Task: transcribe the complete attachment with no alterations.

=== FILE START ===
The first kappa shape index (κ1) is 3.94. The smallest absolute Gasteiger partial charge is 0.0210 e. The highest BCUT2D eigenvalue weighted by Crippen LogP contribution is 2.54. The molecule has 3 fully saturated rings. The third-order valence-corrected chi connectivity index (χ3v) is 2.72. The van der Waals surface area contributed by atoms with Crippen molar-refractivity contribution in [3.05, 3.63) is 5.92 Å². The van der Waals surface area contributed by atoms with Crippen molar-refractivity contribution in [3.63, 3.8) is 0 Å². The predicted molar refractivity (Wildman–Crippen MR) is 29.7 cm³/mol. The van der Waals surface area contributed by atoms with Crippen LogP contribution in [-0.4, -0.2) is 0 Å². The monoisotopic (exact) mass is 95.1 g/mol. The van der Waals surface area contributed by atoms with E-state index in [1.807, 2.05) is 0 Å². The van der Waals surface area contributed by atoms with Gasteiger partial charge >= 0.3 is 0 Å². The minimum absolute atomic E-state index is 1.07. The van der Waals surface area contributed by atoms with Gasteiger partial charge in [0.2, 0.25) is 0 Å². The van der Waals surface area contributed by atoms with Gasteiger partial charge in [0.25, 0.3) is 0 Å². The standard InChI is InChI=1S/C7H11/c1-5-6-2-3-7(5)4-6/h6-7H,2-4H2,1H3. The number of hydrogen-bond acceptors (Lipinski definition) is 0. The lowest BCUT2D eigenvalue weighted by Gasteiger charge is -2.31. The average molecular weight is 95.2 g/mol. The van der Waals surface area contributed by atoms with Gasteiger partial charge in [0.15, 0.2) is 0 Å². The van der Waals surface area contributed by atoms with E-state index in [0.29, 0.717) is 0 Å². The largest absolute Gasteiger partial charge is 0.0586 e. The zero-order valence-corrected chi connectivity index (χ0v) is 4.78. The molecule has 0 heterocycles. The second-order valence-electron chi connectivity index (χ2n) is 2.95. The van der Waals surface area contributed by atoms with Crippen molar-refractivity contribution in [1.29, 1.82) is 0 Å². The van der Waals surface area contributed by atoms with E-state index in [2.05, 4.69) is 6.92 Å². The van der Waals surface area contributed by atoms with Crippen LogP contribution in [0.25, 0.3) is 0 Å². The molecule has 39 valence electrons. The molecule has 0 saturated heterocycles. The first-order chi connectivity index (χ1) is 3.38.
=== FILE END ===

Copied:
The first kappa shape index (κ1) is 3.94. The smallest absolute Gasteiger partial charge is 0.0210 e. The highest BCUT2D eigenvalue weighted by Crippen LogP contribution is 2.54. The molecule has 3 fully saturated rings. The third-order valence-corrected chi connectivity index (χ3v) is 2.72. The van der Waals surface area contributed by atoms with Crippen molar-refractivity contribution in [3.05, 3.63) is 5.92 Å². The van der Waals surface area contributed by atoms with Crippen molar-refractivity contribution in [3.63, 3.8) is 0 Å². The predicted molar refractivity (Wildman–Crippen MR) is 29.7 cm³/mol. The van der Waals surface area contributed by atoms with Crippen LogP contribution in [-0.4, -0.2) is 0 Å². The monoisotopic (exact) mass is 95.1 g/mol. The van der Waals surface area contributed by atoms with E-state index in [1.807, 2.05) is 0 Å². The van der Waals surface area contributed by atoms with Gasteiger partial charge >= 0.3 is 0 Å². The minimum absolute atomic E-state index is 1.07. The van der Waals surface area contributed by atoms with Gasteiger partial charge in [0.2, 0.25) is 0 Å². The van der Waals surface area contributed by atoms with Gasteiger partial charge in [0.25, 0.3) is 0 Å². The standard InChI is InChI=1S/C7H11/c1-5-6-2-3-7(5)4-6/h6-7H,2-4H2,1H3. The number of hydrogen-bond acceptors (Lipinski definition) is 0. The lowest BCUT2D eigenvalue weighted by Gasteiger charge is -2.31. The average molecular weight is 95.2 g/mol. The van der Waals surface area contributed by atoms with Gasteiger partial charge in [0.15, 0.2) is 0 Å². The van der Waals surface area contributed by atoms with E-state index in [0.29, 0.717) is 0 Å². The largest absolute Gasteiger partial charge is 0.0586 e. The zero-order valence-corrected chi connectivity index (χ0v) is 4.78. The molecule has 0 heterocycles. The second-order valence-electron chi connectivity index (χ2n) is 2.95. The van der Waals surface area contributed by atoms with Crippen molar-refractivity contribution in [1.29, 1.82) is 0 Å². The van der Waals surface area contributed by atoms with E-state index in [2.05, 4.69) is 6.92 Å². The van der Waals surface area contributed by atoms with Crippen LogP contribution in [0.25, 0.3) is 0 Å². The molecule has 39 valence electrons. The molecule has 0 saturated heterocycles. The first-order chi connectivity index (χ1) is 3.38.